What, then, leads to the very different dust emitted by the long-period group of comets? One possible answer is that the presence of small grains in a comet may be an indicator of the evolutionary state of a comet, with smaller grains originating mainly from comets with highly evolved mantles and jet activity on their surface created after numerous perihelion passages. (Whether the small particles are produced in the violent emission associated with jets or are due to chemical differences in the jets is not clear, however.) After many passages, though, the reservoir of volatile material runs out, and the jets turn off with age.
The similarity in the dust albedo for 73P/SW-3, 2P/Encke , 55P/Tempel-Tuttle, and that found for the lP/Halley nuclear surface (pv -5% ; ), coupled with the preponderance of very large particles in the material emitted by the short period comets, suggest that the dust emitted is little modified from the that on the nuclear surface. I.e., large chunks of the comet's surface are being emitted slowly and relatively unchanged into the coma for the short period comets. In the other extreme of the dusty comets, we expect violent jet activity and/or the presence of ephemeral icy volatiles in the dust lead to changes in the emitted dust from that on the nuclear surface. Large increases in polarization and albedo in cometary jets, suggesting the production of excess small particles, has been found in the highly active comets Hale-Bopp  and Halley ,
The evolutionary model also explains the increasing slope of the dust emission rate dependence with heliocentric distance for the more evolved short period comets (Figure 2), as the surface temperature has to be increased to higher values to drive off the denser mantle and/or scarcer volatiles in these comets. On the other hand, the large q short period comets, with surface temperatures unable to drive sublimation of the majority volatile H2O, age very slowly and are locked into a state similar to the long-period comets.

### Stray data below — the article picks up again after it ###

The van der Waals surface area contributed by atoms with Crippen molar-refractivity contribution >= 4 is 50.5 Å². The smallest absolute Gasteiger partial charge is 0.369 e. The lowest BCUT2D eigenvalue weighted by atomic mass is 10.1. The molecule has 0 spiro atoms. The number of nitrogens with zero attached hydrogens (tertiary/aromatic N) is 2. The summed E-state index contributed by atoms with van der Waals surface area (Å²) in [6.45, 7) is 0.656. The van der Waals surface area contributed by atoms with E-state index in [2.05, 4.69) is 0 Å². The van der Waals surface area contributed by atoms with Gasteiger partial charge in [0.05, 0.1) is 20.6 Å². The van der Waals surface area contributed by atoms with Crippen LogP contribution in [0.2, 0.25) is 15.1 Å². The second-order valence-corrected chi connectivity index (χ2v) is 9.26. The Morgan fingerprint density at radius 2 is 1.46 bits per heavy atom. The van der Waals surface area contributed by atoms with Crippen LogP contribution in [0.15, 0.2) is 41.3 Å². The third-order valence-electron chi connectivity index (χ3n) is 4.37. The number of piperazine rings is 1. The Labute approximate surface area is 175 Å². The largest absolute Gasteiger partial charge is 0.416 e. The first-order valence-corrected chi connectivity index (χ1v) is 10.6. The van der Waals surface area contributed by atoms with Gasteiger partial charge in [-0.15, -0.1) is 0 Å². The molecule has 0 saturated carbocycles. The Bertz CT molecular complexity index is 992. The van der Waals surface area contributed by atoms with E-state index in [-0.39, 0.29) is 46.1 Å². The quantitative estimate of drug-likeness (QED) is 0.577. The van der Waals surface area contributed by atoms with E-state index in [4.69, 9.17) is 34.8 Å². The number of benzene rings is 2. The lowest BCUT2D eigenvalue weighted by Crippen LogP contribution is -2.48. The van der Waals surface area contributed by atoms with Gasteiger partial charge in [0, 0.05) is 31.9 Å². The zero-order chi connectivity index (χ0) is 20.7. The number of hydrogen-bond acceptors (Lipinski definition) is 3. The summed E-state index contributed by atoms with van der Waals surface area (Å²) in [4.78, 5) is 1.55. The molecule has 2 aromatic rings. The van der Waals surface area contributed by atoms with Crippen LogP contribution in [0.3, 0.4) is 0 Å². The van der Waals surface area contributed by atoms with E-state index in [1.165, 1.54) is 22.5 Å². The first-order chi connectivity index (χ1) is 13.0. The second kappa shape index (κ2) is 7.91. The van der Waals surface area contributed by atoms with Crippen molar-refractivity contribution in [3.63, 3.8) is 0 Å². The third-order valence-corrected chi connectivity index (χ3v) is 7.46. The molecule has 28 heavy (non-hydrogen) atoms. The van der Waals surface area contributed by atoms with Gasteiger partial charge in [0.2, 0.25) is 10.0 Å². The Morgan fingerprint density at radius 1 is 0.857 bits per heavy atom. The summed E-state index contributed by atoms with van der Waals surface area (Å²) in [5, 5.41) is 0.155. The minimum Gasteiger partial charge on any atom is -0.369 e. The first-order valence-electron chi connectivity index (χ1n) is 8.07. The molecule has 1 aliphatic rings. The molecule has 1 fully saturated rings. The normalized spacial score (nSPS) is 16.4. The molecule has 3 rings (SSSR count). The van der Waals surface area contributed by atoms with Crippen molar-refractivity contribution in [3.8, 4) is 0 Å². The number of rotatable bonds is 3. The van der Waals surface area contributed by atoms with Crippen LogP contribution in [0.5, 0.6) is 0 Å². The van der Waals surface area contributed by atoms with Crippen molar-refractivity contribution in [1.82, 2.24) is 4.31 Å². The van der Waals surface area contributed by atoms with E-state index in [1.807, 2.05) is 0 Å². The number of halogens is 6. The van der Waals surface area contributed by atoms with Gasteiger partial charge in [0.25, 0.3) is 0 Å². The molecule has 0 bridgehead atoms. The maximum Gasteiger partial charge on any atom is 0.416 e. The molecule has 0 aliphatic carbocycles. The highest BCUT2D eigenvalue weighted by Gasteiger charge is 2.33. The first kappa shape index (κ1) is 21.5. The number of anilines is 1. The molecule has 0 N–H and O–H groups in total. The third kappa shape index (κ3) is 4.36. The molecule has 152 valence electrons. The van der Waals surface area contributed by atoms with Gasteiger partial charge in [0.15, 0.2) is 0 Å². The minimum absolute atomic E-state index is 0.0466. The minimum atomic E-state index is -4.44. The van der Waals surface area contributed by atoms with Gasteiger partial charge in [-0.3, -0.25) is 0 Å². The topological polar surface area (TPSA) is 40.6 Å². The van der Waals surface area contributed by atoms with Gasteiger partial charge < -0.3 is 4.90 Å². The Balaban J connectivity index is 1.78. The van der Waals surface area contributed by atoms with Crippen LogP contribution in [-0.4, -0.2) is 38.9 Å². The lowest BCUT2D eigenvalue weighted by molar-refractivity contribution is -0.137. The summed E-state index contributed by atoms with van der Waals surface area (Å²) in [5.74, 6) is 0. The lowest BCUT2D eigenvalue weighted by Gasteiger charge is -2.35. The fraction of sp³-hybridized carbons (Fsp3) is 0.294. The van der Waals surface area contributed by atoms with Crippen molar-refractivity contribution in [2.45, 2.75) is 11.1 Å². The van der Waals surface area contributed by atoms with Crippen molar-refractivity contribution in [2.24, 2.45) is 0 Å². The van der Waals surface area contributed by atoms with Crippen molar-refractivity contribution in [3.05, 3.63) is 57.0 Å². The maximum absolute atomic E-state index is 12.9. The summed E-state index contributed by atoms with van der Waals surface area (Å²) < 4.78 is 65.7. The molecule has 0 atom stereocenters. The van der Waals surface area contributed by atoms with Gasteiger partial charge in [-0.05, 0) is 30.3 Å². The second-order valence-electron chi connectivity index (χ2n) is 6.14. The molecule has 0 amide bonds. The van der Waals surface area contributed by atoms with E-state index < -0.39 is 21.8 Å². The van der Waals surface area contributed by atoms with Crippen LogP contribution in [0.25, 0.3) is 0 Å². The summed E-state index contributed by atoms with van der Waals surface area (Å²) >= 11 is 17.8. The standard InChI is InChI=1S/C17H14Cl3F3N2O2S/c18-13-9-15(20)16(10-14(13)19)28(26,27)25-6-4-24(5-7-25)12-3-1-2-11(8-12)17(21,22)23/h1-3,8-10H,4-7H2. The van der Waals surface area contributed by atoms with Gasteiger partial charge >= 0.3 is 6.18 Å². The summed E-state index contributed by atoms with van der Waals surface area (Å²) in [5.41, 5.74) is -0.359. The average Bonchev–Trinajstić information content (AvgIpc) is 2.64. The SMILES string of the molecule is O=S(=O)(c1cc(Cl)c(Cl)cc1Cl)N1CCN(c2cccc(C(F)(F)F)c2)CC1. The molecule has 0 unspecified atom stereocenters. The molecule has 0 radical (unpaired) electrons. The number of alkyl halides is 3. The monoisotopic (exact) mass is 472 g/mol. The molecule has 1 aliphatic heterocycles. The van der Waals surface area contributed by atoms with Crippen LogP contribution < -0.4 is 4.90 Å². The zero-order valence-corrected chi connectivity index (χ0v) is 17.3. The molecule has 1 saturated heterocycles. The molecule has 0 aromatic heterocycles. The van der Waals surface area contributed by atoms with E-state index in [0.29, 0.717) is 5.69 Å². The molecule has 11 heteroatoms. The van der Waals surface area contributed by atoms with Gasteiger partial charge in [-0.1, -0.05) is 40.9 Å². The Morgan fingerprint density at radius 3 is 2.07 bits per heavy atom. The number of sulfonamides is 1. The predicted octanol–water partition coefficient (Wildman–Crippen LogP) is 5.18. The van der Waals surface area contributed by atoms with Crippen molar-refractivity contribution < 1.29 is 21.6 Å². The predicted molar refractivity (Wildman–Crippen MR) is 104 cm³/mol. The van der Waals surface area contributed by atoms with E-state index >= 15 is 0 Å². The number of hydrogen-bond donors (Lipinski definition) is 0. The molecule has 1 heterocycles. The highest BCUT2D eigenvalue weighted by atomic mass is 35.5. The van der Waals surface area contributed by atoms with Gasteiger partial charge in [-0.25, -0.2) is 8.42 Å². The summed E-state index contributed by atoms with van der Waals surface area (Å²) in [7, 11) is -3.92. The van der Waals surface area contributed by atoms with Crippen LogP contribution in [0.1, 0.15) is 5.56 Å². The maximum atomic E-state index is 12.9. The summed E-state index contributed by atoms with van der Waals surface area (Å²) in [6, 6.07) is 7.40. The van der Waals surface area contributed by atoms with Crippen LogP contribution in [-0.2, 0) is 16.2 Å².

A test of this paradigm can be found in the transition-case Halley family comets like P/IRAS, which seems to emit small dust typical of the long period comets. Since this comet has a relatively short period of 13.2 years, which will, if anything, most likely decrease along with the semi-major axis of the orbit as it becomes increasingly locked into the 2:1 resonance of the typical Jupiter family comet. Thus future monitoring of the dust emission from P/IRAS should show a change from small- to large-particle dominated emission as the comet ages. Another useful test will be an extended 1- 300 ¡xm photometric imaging and 8-13 ¡xm spectroscopic survey of a large number ( > 50) of periodic and new comets using a single dedicated, well calibrated instrument, allowing us to improve the statistics and reduce the systematics of our search, such as will be possible with the upcoming SIRTF mission.
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